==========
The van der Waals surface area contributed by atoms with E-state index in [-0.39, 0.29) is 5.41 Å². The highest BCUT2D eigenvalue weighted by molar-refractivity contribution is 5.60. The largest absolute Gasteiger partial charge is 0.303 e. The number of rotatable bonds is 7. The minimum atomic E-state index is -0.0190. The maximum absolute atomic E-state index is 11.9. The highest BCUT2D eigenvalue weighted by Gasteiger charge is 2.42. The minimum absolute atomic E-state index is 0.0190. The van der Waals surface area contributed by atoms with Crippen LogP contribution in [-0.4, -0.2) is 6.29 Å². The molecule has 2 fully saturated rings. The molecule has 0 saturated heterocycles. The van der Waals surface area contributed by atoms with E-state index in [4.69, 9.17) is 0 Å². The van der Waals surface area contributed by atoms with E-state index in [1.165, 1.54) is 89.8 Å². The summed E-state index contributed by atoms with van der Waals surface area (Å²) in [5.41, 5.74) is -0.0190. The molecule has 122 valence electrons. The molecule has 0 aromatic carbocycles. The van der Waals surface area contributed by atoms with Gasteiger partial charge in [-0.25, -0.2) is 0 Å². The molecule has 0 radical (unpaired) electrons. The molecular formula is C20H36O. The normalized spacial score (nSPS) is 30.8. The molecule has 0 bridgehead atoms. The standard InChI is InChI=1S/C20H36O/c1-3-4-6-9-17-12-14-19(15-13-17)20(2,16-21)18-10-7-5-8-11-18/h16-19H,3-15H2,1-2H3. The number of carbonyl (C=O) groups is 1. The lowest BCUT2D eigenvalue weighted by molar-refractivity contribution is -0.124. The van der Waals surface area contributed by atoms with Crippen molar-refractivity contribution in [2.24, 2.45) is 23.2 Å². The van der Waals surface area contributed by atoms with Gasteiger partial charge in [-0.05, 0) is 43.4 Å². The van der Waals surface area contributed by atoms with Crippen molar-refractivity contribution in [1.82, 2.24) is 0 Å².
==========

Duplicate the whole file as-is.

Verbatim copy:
The van der Waals surface area contributed by atoms with E-state index in [-0.39, 0.29) is 5.41 Å². The highest BCUT2D eigenvalue weighted by molar-refractivity contribution is 5.60. The largest absolute Gasteiger partial charge is 0.303 e. The number of rotatable bonds is 7. The minimum atomic E-state index is -0.0190. The maximum absolute atomic E-state index is 11.9. The highest BCUT2D eigenvalue weighted by Gasteiger charge is 2.42. The minimum absolute atomic E-state index is 0.0190. The van der Waals surface area contributed by atoms with Crippen LogP contribution in [-0.4, -0.2) is 6.29 Å². The molecule has 2 fully saturated rings. The molecule has 0 saturated heterocycles. The van der Waals surface area contributed by atoms with E-state index in [4.69, 9.17) is 0 Å². The van der Waals surface area contributed by atoms with E-state index in [1.165, 1.54) is 89.8 Å². The summed E-state index contributed by atoms with van der Waals surface area (Å²) in [5.41, 5.74) is -0.0190. The molecule has 122 valence electrons. The molecule has 0 aromatic carbocycles. The van der Waals surface area contributed by atoms with Gasteiger partial charge in [-0.25, -0.2) is 0 Å². The molecule has 0 radical (unpaired) electrons. The molecular formula is C20H36O. The normalized spacial score (nSPS) is 30.8. The molecule has 0 bridgehead atoms. The standard InChI is InChI=1S/C20H36O/c1-3-4-6-9-17-12-14-19(15-13-17)20(2,16-21)18-10-7-5-8-11-18/h16-19H,3-15H2,1-2H3. The number of carbonyl (C=O) groups is 1. The lowest BCUT2D eigenvalue weighted by molar-refractivity contribution is -0.124. The van der Waals surface area contributed by atoms with Crippen molar-refractivity contribution in [2.24, 2.45) is 23.2 Å². The van der Waals surface area contributed by atoms with Gasteiger partial charge in [-0.05, 0) is 43.4 Å². The van der Waals surface area contributed by atoms with Crippen molar-refractivity contribution in [1.82, 2.24) is 0 Å².